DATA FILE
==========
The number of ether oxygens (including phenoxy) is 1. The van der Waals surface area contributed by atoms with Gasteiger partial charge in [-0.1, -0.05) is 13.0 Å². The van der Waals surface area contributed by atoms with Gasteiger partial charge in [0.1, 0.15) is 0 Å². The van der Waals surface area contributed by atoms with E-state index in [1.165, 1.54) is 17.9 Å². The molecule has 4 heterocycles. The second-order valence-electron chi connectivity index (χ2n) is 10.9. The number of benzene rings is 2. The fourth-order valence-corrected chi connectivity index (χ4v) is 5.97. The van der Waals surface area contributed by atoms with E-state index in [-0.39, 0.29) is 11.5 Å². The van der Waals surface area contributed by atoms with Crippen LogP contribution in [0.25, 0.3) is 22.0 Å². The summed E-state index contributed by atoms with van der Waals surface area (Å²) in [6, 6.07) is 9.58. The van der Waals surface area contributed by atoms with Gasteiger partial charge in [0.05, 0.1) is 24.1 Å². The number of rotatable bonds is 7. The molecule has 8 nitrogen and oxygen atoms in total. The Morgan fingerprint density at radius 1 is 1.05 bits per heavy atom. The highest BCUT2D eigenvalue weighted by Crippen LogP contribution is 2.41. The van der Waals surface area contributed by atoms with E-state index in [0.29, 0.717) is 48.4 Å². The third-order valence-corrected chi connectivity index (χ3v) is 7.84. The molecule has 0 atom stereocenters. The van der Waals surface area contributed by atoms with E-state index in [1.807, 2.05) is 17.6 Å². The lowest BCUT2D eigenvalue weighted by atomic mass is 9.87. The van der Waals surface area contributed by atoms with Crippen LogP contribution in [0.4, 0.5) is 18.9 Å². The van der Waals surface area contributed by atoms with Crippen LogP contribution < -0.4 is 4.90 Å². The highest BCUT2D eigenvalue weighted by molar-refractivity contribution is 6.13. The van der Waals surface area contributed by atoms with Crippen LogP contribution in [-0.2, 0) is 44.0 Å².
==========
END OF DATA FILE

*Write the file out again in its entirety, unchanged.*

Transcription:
The number of ether oxygens (including phenoxy) is 1. The van der Waals surface area contributed by atoms with Gasteiger partial charge in [-0.1, -0.05) is 13.0 Å². The van der Waals surface area contributed by atoms with Gasteiger partial charge in [0.1, 0.15) is 0 Å². The van der Waals surface area contributed by atoms with E-state index in [1.165, 1.54) is 17.9 Å². The molecule has 4 heterocycles. The second-order valence-electron chi connectivity index (χ2n) is 10.9. The number of benzene rings is 2. The fourth-order valence-corrected chi connectivity index (χ4v) is 5.97. The van der Waals surface area contributed by atoms with E-state index in [-0.39, 0.29) is 11.5 Å². The van der Waals surface area contributed by atoms with Crippen LogP contribution in [0.25, 0.3) is 22.0 Å². The summed E-state index contributed by atoms with van der Waals surface area (Å²) in [6, 6.07) is 9.58. The van der Waals surface area contributed by atoms with Gasteiger partial charge in [0.05, 0.1) is 24.1 Å². The number of rotatable bonds is 7. The molecule has 8 nitrogen and oxygen atoms in total. The Morgan fingerprint density at radius 1 is 1.05 bits per heavy atom. The highest BCUT2D eigenvalue weighted by Crippen LogP contribution is 2.41. The van der Waals surface area contributed by atoms with E-state index in [0.29, 0.717) is 48.4 Å². The third-order valence-corrected chi connectivity index (χ3v) is 7.84. The molecule has 0 atom stereocenters. The van der Waals surface area contributed by atoms with E-state index in [1.807, 2.05) is 17.6 Å². The lowest BCUT2D eigenvalue weighted by atomic mass is 9.87. The van der Waals surface area contributed by atoms with Crippen LogP contribution in [0.4, 0.5) is 18.9 Å². The van der Waals surface area contributed by atoms with Crippen LogP contribution < -0.4 is 4.90 Å². The highest BCUT2D eigenvalue weighted by molar-refractivity contribution is 6.13. The van der Waals surface area contributed by atoms with Crippen LogP contribution in [-0.2, 0) is 44.0 Å².